5. tcmtech

    Well-Known Member

    Nov 4, 2013
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    For starters, I see a bunch of stuff in your circuit that doesn't need to be there when compared toe the IR2110 -2113 specs sheets. :rolleyes:

    U1,U2, D1, D2, D4, D5, R5 - R8 are not needed.

    For normal H-bridge operation (H in) pin 10 of one IC can be tied to (L in) pin 12 of the other to give you your two controlling inputs.

    The way you have int now U1 and U2 can conspire to have the H out and Lout on at the same time in the same IC thus likely producing the killer shoot through condition while switching.
     
  6. Lestraveled

    Well-Known Member

    May 19, 2014
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    A while back I had a similar problem and it turned out to be ringing due to trace inductance would drive the VS pin so far negative that it would destroy the high side driver chip. Here is an app note that explains it and the fix. See section 2.4, 4.4 and figure 18.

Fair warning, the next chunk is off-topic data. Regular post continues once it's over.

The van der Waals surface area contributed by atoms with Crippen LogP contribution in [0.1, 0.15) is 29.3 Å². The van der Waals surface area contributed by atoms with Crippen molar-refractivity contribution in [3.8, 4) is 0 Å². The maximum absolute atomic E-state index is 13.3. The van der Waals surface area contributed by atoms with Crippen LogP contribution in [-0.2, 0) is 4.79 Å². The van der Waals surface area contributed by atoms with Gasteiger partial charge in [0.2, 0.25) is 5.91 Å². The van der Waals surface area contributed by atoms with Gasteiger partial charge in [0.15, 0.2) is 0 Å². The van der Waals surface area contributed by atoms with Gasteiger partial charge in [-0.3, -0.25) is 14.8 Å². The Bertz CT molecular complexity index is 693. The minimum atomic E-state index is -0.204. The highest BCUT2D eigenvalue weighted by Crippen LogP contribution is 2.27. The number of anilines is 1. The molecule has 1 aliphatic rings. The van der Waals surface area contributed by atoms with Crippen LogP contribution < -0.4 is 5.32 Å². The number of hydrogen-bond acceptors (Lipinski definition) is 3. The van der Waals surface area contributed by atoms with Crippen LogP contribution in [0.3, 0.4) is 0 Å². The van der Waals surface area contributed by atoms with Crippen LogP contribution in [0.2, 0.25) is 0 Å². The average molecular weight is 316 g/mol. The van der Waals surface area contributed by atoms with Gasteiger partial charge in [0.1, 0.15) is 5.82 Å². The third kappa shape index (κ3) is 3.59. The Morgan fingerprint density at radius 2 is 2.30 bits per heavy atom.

7. iyunxpenxhunx

    Thread Starter New Member

    Jan 17, 2016
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    So where should I put the pulldown resistor? Is is in the output (PB0, PB1 and PB3) or in the input (but there is no input for uC though)?
    And what is the value of pulldown resistor?

    thankyou
     
  8. iyunxpenxhunx

    Thread Starter New Member

    Jan 17, 2016
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    I need U1 and U2 to produce SPWM for each leg, so that it can produce half SPWM
    D1-D4 need for increasing deadtime, due to App note AN-978
    R5-R8 as pulldown resistor for unwanted noise which is affecting to gate being high
    Correct me if I was wrong
     
  9. iyunxpenxhunx

    Thread Starter New Member

    Jan 17, 2016
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    Thank you, I'll read it
    Hope that I can fix this problem
     
  10. iyunxpenxhunx

    Thread Starter New Member

    Jan 17, 2016
    17
    0
    Thank you, I'll read it
    Hope that I can fix this problem
     
  11. tcmtech

    Well-Known Member

    Nov 4, 2013